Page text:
In the Willow Finale, the Adventure Really Was the Friends We Made Along the WayPhoto Courtesy of Disney+ TV Features WILLOW
“She needs Bavmorda’s blood to… raise the… to something and enslave the world!”
This line, spoken by Kit (Ruby Cruz) to her brother Airk (Dempsey Bryk) in the opening scene of Disney+’s Willow finale, almost perfectly sums up my relationship with the show’s canon. Throughout the course of the season, keeping the motivation of our central villain (the Crone, or was it the Wyrm?) straight was not an easy task, and it’s still not perfectly clear one finale episode later. The Crone, the Wrym, whoever wants to burn the world, end of story. In a show like its prequel fantasy peers House of the Dragon or Rings of Power, a vague and generic villain would be a death sentence. But for Willow, whose season-long adventures and cast of loveable-if-mismatched adventurers filled in the edges of the world where its plot started to fade, the true campaign was the friends we made along the way—not any over-contrived plot payoff.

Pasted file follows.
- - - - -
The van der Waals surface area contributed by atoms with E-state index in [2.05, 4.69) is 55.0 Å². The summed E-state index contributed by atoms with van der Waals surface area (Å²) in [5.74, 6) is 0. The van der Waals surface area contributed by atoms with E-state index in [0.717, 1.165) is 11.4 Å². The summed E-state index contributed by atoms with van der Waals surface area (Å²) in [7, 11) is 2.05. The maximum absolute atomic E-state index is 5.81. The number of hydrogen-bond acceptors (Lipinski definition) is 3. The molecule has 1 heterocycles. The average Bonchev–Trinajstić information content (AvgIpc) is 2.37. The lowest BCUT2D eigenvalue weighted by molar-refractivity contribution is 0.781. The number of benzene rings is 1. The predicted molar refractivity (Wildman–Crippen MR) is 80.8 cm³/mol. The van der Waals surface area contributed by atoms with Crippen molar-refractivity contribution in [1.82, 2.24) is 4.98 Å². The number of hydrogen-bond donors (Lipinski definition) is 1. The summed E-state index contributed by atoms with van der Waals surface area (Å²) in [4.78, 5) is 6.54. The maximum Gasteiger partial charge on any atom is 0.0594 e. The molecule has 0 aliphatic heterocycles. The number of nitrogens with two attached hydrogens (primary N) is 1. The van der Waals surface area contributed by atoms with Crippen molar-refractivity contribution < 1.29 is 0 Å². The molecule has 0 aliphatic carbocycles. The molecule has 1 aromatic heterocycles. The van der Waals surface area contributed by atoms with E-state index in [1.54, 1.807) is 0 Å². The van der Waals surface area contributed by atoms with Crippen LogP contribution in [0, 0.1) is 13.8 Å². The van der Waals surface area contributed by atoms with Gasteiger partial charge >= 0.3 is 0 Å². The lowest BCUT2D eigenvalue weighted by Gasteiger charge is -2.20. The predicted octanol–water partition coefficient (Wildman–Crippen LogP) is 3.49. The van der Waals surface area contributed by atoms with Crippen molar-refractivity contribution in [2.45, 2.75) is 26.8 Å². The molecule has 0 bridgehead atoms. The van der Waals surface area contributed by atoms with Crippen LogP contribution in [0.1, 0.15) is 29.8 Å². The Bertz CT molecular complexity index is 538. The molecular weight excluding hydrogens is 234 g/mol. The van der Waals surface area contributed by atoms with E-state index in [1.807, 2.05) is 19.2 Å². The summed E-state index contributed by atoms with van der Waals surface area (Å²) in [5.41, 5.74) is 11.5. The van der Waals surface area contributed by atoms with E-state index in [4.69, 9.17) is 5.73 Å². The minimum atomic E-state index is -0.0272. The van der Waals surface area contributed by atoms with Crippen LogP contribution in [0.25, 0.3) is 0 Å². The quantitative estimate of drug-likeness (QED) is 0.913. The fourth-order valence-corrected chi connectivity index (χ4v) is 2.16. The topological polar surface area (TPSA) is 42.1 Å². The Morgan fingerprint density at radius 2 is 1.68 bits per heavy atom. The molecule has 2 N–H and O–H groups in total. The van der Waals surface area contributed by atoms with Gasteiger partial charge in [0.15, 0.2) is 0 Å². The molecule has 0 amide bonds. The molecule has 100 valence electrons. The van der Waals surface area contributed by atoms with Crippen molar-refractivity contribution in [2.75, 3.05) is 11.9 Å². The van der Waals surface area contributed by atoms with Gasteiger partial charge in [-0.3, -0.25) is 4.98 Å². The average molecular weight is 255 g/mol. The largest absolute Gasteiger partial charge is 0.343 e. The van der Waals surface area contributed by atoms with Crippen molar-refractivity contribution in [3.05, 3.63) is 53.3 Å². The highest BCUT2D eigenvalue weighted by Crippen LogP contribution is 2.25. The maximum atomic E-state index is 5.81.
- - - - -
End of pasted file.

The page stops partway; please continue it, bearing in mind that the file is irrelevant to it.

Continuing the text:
Throughout the season’s weekly release, it’s been a delight to watch as each of these characters—Princess Kit, knight Jade (Erin Kellyman), chosen-one Elora (Ellie Bamber), Prince Graydon (Tony Revolori), outlaw Boorman (Amar Chadha-Patel), and sorcerer Willow (Warwick Davis)—has come into their own, and grown together as a family. What else are fantasy adventures for if not to discover things about yourself and make a bunch of new life-long friends?